?
Policies do focus on direct interventions
 Large number of policies address major areas
of public health nutrition need; substantial
focus on essential actions
 Most policies/guidelines are quite strongly
based on scientific evidence
Interventions are included in programme guidelines ICDS and NRHM provide for all direct interventions
1.
2.
3.
4.
5.
6.
7.
Timely initiation of
breastfeeding within one hour
of birth
Exclusive breastfeeding during
the first six months of life
Timely introduction of
complementary foods at six
months
Age appropriate
complementary feeding,
adequate in terms of quality,
quantity, and frequency for
children 6-24months
Prevention of anaemia
Safe handling of
complementary foods and
hygienic complementary
feeding practices
Full immunization
Reducing vitamin A deficiency
9.
Reducing burden of intestinal
parasite*
10. Prevention /Treatment of diarrhoea
11. Timely and quality therapeutic
feeding and care for all children with
severe acute malnutrition
12. Improved food and nutrition intake
for adolescent girls particularly to
prevent anaemia**
13. Improved food and nutrients intake
for adult women, including during
pregnancy and lactation
14. Prevention /Treatment of malaria*
*NRHM only; **ICDS only
8.
Operational guidelines highlight complementarities and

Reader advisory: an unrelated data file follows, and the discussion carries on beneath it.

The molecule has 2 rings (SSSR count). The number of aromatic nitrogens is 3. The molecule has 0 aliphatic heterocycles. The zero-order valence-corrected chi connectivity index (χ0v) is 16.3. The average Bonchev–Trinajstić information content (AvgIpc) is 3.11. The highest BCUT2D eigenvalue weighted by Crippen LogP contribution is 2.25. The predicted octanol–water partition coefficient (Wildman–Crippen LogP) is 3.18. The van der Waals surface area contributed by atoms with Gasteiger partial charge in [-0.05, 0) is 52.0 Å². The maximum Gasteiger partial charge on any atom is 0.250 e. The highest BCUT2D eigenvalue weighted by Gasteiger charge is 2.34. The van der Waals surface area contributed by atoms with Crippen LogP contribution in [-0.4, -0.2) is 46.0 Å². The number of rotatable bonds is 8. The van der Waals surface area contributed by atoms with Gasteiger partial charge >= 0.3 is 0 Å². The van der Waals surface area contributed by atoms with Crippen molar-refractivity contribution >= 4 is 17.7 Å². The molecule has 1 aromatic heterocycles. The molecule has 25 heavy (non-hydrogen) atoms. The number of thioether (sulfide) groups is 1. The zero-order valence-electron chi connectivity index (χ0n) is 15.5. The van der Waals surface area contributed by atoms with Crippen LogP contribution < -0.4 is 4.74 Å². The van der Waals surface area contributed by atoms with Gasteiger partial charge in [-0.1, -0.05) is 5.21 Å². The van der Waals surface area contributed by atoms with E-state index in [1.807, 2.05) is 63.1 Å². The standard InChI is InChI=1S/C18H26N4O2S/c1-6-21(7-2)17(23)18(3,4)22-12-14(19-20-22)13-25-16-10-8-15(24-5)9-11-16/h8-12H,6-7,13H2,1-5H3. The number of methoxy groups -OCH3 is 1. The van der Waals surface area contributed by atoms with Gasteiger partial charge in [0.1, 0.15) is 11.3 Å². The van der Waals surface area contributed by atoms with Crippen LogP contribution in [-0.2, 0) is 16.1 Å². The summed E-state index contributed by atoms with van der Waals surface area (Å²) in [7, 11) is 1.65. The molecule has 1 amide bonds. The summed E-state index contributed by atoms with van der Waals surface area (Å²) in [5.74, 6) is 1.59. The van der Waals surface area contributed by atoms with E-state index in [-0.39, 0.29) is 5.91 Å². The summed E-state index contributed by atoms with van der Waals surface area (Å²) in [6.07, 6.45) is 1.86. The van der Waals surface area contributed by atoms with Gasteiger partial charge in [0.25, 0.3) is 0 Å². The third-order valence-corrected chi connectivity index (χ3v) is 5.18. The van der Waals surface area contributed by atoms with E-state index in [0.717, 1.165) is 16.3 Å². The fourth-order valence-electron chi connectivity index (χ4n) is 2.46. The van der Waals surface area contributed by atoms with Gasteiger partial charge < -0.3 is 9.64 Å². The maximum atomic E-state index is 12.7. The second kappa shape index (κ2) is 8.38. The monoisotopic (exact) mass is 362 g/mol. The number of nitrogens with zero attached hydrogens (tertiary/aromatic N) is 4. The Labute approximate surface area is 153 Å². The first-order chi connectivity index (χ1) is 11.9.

redundancies: suggest critical role of convergence for
effective service delivery
TYPES OF CONVERGENCE REQUIRED TO DELIVER NUTRITION INTERVENTION
Role
complementarity
Role
reinforcement
None
• Pediatric anemia
• Immunization
• Vitamin A
supplementation
• Management of
SAM
• Diarrhea
• Promotion of
breastfeeding
and
complementary
feeding practices
• Reducing burden
of intestinal
parasites
• Prevention of
malaria
Research questions
 How is convergence articulated by the health and
nutrition sectors in policies and guidelines?
 What mechanisms for convergence are
operationalized at different levels within the health
and nutrition sectors, for each of the essential
interventions?
 What is the role of intersectoral convergence in
determining access [of households] and coverage of
essential nutrition interventions?
 Which institutional and operational factors and
processes enable or hinder effective intersectoral
convergent actions?
Methods: Choice of states
Madhya Pradesh
Odisha
Ongoing efforts to
strengthen convergence
as part of new nutrition
mission
Strengthening
convergence across
health, water and
sanitation is a key goal
Methods: Sampling
District selection will be based on its
representativeness to the state
nutrition, health, and service delivery
indicators
1. Best performance district
2. Average performance district
3. Poor performance district
State
Purposive sample
District1
District 2
Random sample
Block 1
Block 2
Random sample
25 AWCs
Random sample
4 households/ AWC
Block 3
Block 4
District 3
Methods: Types of data collection
Qualitative
Quantitative




Document review of action plans,
program operational guidelines,
and checklists at state, district, and
block levels.
Semi-structured interviews with
state, district, and block-level
officials
Observations of Village Health and
Nutrition Days (VHNDs)

Surveys with the ICDS and NRHM
frontline workers
Short surveys with mothers of
children under-two
Timeline
 January-March 2013: Protocol review and study
planning
 April-June 2013: Data collection
 July-September 2013: Data processing
 October-November 2013: Analysis and
dissemination of early findings